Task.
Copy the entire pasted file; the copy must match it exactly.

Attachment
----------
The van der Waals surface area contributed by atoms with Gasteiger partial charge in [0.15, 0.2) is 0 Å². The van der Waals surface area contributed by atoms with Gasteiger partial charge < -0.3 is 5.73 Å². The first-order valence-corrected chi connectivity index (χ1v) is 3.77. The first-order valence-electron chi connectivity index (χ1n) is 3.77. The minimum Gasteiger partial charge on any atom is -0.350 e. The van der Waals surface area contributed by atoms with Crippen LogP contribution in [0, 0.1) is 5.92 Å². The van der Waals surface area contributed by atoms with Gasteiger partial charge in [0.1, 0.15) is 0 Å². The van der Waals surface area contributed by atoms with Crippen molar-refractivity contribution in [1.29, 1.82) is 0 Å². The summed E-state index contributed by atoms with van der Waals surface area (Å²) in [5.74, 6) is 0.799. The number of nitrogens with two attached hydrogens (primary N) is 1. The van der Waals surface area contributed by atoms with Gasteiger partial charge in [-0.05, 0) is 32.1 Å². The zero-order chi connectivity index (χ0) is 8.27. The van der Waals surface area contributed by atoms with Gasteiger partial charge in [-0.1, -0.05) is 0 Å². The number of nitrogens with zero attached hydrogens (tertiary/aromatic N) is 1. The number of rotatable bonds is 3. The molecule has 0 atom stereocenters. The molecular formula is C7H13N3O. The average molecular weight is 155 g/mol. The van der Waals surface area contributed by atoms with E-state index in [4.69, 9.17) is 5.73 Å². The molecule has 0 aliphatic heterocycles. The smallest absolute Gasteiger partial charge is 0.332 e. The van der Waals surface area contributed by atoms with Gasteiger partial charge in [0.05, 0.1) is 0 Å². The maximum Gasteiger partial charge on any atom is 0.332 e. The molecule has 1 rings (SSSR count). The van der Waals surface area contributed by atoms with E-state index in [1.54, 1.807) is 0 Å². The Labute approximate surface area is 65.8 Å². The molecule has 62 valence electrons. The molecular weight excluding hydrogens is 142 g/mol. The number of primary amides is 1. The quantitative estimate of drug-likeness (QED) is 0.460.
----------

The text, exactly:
The van der Waals surface area contributed by atoms with Gasteiger partial charge in [0.15, 0.2) is 0 Å². The van der Waals surface area contributed by atoms with Gasteiger partial charge < -0.3 is 5.73 Å². The first-order valence-corrected chi connectivity index (χ1v) is 3.77. The first-order valence-electron chi connectivity index (χ1n) is 3.77. The minimum Gasteiger partial charge on any atom is -0.350 e. The van der Waals surface area contributed by atoms with Crippen LogP contribution in [0, 0.1) is 5.92 Å². The van der Waals surface area contributed by atoms with Gasteiger partial charge in [0.1, 0.15) is 0 Å². The van der Waals surface area contributed by atoms with Crippen molar-refractivity contribution in [1.29, 1.82) is 0 Å². The summed E-state index contributed by atoms with van der Waals surface area (Å²) in [5.74, 6) is 0.799. The number of nitrogens with two attached hydrogens (primary N) is 1. The van der Waals surface area contributed by atoms with Gasteiger partial charge in [-0.05, 0) is 32.1 Å². The zero-order chi connectivity index (χ0) is 8.27. The van der Waals surface area contributed by atoms with Gasteiger partial charge in [-0.1, -0.05) is 0 Å². The number of nitrogens with zero attached hydrogens (tertiary/aromatic N) is 1. The number of rotatable bonds is 3. The molecule has 0 atom stereocenters. The molecular formula is C7H13N3O. The average molecular weight is 155 g/mol. The van der Waals surface area contributed by atoms with E-state index in [4.69, 9.17) is 5.73 Å². The molecule has 0 aliphatic heterocycles. The smallest absolute Gasteiger partial charge is 0.332 e. The van der Waals surface area contributed by atoms with Gasteiger partial charge in [0.05, 0.1) is 0 Å². The maximum Gasteiger partial charge on any atom is 0.332 e. The molecule has 1 rings (SSSR count). The van der Waals surface area contributed by atoms with E-state index in [1.54, 1.807) is 0 Å². The Labute approximate surface area is 65.8 Å². The molecule has 62 valence electrons. The molecular weight excluding hydrogens is 142 g/mol. The number of primary amides is 1. The quantitative estimate of drug-likeness (QED) is 0.460.